I know that this comes from a place of caring.  I know it.  And I know that me calling this out probably got your defenses up.  I get it.  Let's lean into that.  Because this post isn't about you.  It's about the people you love and care about.

And what they need is your compassionate presence.  They are suffering.  They don't want you to fix, dismiss, or cheer them up.  They need someone to bear witness to their pain.

I know this as a helper and as someone whose grief is really sharp this year.

I also know that bearing witness isn't easy.  It is sometimes against all of our instincts because we want to help.

Bearing witness is helping.  We can even add some compassionate statements, "I care about you."  "I know the holidays hurt this year."  "I'm here for you."

Our compassionate presence with our loved one is a true gift, folks.

Let's stretch our empathy muscles a bit and try this out.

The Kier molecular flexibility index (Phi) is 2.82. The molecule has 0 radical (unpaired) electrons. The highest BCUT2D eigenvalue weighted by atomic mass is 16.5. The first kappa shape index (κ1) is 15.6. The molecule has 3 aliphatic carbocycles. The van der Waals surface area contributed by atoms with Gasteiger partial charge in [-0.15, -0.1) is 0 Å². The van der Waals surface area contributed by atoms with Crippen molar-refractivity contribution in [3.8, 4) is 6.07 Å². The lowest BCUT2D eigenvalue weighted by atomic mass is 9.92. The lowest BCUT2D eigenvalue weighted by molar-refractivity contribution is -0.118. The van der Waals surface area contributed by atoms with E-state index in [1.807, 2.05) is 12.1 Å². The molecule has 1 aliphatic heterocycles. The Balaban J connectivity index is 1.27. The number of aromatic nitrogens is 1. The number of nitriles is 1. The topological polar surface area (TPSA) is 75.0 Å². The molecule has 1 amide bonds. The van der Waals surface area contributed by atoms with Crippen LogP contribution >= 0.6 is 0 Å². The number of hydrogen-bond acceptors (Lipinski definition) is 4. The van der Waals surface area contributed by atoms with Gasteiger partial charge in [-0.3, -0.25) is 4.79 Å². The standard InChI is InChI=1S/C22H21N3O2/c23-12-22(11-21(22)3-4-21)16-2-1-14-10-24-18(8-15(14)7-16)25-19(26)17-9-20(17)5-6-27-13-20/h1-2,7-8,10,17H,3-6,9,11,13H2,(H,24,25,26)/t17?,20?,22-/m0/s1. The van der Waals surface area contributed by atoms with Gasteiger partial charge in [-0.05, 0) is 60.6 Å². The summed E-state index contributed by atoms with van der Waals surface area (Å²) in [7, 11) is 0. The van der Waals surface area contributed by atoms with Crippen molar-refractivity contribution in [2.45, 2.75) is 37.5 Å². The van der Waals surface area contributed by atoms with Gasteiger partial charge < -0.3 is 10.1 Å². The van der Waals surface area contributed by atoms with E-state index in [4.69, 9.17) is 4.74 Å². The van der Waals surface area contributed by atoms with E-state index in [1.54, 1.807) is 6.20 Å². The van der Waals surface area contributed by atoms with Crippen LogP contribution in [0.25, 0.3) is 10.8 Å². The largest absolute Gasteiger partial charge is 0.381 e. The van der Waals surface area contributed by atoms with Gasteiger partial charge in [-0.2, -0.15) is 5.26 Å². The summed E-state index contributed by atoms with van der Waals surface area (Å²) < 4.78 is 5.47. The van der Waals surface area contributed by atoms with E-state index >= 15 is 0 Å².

Wednesday, November 15, 2017

Radical Giving

Years ago, I read a book that shifted my thoughts on being a helper.  The book was so meaningful that I still think of it in the context of who I am as a social worker.  Robert Lupton's book, Toxic Charity: How Churches and Charities Hurt Those They Help.

I've written about it before (read this), and thought this time of year was relevant to revive the conversation.

One of the most meaningful pieces in the book was about Adopt a Family programs.  As a non-profit social worker for many years, this was a standard holiday method of giving for the families that I work with.

What Robert Lupton wrote opened my eyes to something that I probably already knew was there.

Adopt a Family programs can sometimes harm families.  It can feel shameful for families to have to come up with some list to their caseworker.  Sometimes the toys that are donated are broken.  Sometimes older kids get left out.  Sometimes folks who commit to buying gifts don't provide any gifts.